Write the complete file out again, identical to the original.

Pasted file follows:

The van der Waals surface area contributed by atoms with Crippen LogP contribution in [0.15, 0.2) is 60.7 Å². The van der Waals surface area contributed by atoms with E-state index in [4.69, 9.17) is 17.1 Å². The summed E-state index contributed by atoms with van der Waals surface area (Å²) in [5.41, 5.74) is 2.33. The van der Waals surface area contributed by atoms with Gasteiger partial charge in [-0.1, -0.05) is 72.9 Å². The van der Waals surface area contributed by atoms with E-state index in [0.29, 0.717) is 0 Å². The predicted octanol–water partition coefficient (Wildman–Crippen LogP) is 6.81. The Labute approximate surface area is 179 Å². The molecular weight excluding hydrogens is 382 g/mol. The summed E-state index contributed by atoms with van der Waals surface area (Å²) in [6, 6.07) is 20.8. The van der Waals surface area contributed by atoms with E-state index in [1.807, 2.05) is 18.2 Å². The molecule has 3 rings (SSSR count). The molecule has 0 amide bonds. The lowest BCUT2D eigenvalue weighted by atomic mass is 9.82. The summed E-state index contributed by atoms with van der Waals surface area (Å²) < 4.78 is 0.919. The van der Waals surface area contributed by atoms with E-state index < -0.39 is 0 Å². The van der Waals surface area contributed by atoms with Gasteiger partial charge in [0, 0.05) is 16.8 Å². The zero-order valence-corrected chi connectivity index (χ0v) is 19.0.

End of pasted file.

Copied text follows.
The van der Waals surface area contributed by atoms with Crippen LogP contribution in [0.15, 0.2) is 60.7 Å². The van der Waals surface area contributed by atoms with E-state index in [4.69, 9.17) is 17.1 Å². The summed E-state index contributed by atoms with van der Waals surface area (Å²) in [5.41, 5.74) is 2.33. The van der Waals surface area contributed by atoms with Gasteiger partial charge in [-0.1, -0.05) is 72.9 Å². The van der Waals surface area contributed by atoms with E-state index in [0.29, 0.717) is 0 Å². The predicted octanol–water partition coefficient (Wildman–Crippen LogP) is 6.81. The Labute approximate surface area is 179 Å². The molecular weight excluding hydrogens is 382 g/mol. The summed E-state index contributed by atoms with van der Waals surface area (Å²) in [6, 6.07) is 20.8. The van der Waals surface area contributed by atoms with E-state index in [1.807, 2.05) is 18.2 Å². The molecule has 3 rings (SSSR count). The molecule has 0 amide bonds. The lowest BCUT2D eigenvalue weighted by atomic mass is 9.82. The summed E-state index contributed by atoms with van der Waals surface area (Å²) < 4.78 is 0.919. The van der Waals surface area contributed by atoms with E-state index < -0.39 is 0 Å². The van der Waals surface area contributed by atoms with Gasteiger partial charge in [0, 0.05) is 16.8 Å². The zero-order valence-corrected chi connectivity index (χ0v) is 19.0.